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Theater Wit’s “Completeness” fit for the college crowd

Grant Myatt

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It seems the word ‘theater’ often scares away college students. Whether there’s a disconnect of interest or misconceptions of the craft, not all theater is so cut and dry (as many seem to assume). Theater Wit’s production of “Completeness” is a show that speaks to a young audience that can surely relate on one level or another.

This romantic-comedy takes a fresh look at young love between two graduate students. The pacing and humor is reminiscent of some rom-com TV shows that many students probably watch day to day. Granted, the show is no episode of “Friends” or “How I Met Your Mother,” but entertaining nonetheless.

Computer science graduate student, Elliot works away in a computer lab when he sees Molly, a biology grad student making her way in. In an awkward exchange, he offers to help Molly with her protein experiment by creating a computer algorithm to improve efficiency.

Blaming ‘timing,’ Elliot leaves his current girlfriend, Lauren, while Molly works her way out of an awkward affair with her faculty advisor. Immediately, Elliot and Molly’s relationship takes off fast in a constant pull between love and reason. Consumed by their grad schoolwork, the mindless banter toward the beginning is priceless, and the social awkwardness carries throughout.

Much like attempting to make sense of the traveling salesman problem, both Elliot and Molly have a hard time navigating their relationship. As Elliot aims to complete the algorithm, both struggle to feel complete emotionally as the initial excitement wears off. But, as playwright Itamar Moses says, “If love brings infinite possibilities, how can we ever be complete?”

Matt Holzfeind and Kristina Valada-Viars as Elliot and Molly respectively create a dynamic duo that nail both the complex banter of computer science and proteins, while seamlessly heating it up during more intimate moments. Valada-Viars from the Broadway production of “August Osage County” nails the complex and passionate Molly. While Holzfiend, a familiar Chicago face from Bailiwick Chicago’s “Bloody Bloody Andrew Jackson,” grounds the show as the light-hearted and witty Elliot.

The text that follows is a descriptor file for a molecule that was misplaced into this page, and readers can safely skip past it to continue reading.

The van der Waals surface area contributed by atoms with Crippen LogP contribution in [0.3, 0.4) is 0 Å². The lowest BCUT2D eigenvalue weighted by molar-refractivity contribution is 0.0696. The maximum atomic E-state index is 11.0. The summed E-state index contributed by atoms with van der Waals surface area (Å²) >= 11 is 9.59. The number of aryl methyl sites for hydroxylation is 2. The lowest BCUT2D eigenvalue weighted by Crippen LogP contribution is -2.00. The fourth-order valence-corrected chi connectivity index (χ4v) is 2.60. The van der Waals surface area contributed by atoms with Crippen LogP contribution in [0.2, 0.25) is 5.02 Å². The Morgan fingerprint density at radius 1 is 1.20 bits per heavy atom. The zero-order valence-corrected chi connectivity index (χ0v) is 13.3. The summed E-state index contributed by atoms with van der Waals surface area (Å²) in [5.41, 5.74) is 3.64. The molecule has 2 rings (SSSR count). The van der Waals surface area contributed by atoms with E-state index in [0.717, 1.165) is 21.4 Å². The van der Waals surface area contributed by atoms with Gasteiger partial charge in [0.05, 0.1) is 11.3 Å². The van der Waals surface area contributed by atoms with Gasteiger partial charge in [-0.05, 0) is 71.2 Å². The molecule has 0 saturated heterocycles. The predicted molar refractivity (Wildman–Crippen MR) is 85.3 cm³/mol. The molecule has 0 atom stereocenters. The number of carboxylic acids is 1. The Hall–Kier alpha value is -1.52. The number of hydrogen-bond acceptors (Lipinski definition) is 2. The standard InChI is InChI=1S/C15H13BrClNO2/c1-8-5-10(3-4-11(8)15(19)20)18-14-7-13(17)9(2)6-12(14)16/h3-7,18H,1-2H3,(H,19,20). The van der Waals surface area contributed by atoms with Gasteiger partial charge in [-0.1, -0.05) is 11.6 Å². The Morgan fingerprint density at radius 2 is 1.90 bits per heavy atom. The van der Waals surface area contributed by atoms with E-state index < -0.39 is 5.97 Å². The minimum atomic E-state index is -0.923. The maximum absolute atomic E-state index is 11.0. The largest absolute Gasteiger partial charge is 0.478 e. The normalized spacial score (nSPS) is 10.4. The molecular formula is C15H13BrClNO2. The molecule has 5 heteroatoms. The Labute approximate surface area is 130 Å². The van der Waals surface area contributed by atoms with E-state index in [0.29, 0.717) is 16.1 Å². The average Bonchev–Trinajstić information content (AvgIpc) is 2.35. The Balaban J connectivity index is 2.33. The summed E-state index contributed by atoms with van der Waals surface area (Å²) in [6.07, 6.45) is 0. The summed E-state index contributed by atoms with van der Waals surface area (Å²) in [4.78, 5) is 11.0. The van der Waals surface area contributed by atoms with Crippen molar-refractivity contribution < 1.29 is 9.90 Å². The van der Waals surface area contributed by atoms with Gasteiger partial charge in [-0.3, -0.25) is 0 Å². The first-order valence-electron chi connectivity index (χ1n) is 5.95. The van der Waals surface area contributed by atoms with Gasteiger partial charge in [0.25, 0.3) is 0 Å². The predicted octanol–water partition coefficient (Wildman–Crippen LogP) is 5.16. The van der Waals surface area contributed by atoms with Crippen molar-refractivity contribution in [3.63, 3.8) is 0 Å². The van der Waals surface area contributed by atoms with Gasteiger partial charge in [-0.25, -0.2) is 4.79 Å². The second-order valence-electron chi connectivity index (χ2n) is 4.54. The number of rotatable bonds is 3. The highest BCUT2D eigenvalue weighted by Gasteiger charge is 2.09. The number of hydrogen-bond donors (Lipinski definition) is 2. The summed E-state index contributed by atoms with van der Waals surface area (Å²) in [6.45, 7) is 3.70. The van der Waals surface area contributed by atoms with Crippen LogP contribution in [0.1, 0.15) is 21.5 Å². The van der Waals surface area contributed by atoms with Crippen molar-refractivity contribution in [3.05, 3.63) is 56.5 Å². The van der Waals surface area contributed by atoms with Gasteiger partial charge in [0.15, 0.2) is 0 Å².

Without a doubt, what makes this show work is the pacing. Between the fast, intense moments to the slower, thoughtful moments, this variety keeps the show moving. Along with the underlying theme of the traveling salesman problem as a hilarious metaphor, it keeps you thinking without being overly complicated- again, great for a college audience.

Directed by Theater Wit’s Artistic Director, Jeremy Wechsler, the show is technically sound. The set design by Joe Schermoly and projections by Michael Stanfill add another level of complexity to the production bringing to life the technology theme.

In the end, the real characters of “Completeness” create a refreshing and believable look at young love, offering something relatable to a college audience. After all, Theater Wit is only a short trip north from the Lincoln Park Campus.

Performances of “Completeness” run through March 24, 2013 at Theater Wit, 1229 W. Belmont Ave.  For tickets and information, visit TheaterWit.org or call 773.975.8150. 

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The Student News Site of DePaul University
Theater Wit’s “Completeness” fit for the college crowd